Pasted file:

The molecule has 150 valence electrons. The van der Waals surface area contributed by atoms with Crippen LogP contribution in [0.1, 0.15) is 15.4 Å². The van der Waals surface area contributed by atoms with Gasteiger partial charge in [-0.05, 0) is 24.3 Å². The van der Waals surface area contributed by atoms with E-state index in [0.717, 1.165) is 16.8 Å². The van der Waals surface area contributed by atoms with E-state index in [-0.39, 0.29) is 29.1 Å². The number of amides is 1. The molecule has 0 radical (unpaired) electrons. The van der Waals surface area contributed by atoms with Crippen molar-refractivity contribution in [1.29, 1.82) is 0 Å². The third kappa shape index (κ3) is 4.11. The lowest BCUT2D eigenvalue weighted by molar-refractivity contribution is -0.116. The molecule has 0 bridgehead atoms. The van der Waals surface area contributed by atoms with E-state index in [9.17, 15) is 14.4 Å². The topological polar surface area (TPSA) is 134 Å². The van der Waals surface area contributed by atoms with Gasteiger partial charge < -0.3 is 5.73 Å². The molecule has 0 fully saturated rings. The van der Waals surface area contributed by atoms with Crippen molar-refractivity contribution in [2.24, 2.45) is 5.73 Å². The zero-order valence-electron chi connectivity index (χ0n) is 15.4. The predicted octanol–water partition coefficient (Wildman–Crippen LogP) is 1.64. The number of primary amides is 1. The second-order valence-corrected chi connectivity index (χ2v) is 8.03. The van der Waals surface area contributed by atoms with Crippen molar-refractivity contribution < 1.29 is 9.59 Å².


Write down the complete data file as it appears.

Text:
The molecule has 150 valence electrons. The van der Waals surface area contributed by atoms with Crippen LogP contribution in [0.1, 0.15) is 15.4 Å². The van der Waals surface area contributed by atoms with Gasteiger partial charge in [-0.05, 0) is 24.3 Å². The van der Waals surface area contributed by atoms with E-state index in [0.717, 1.165) is 16.8 Å². The van der Waals surface area contributed by atoms with E-state index in [-0.39, 0.29) is 29.1 Å². The number of amides is 1. The molecule has 0 radical (unpaired) electrons. The van der Waals surface area contributed by atoms with Crippen molar-refractivity contribution in [1.29, 1.82) is 0 Å². The third kappa shape index (κ3) is 4.11. The lowest BCUT2D eigenvalue weighted by molar-refractivity contribution is -0.116. The molecule has 0 bridgehead atoms. The van der Waals surface area contributed by atoms with E-state index in [9.17, 15) is 14.4 Å². The topological polar surface area (TPSA) is 134 Å². The van der Waals surface area contributed by atoms with Gasteiger partial charge < -0.3 is 5.73 Å². The molecule has 0 fully saturated rings. The van der Waals surface area contributed by atoms with Crippen molar-refractivity contribution in [2.24, 2.45) is 5.73 Å². The zero-order valence-electron chi connectivity index (χ0n) is 15.4. The predicted octanol–water partition coefficient (Wildman–Crippen LogP) is 1.64. The number of primary amides is 1. The second-order valence-corrected chi connectivity index (χ2v) is 8.03. The van der Waals surface area contributed by atoms with Crippen molar-refractivity contribution < 1.29 is 9.59 Å².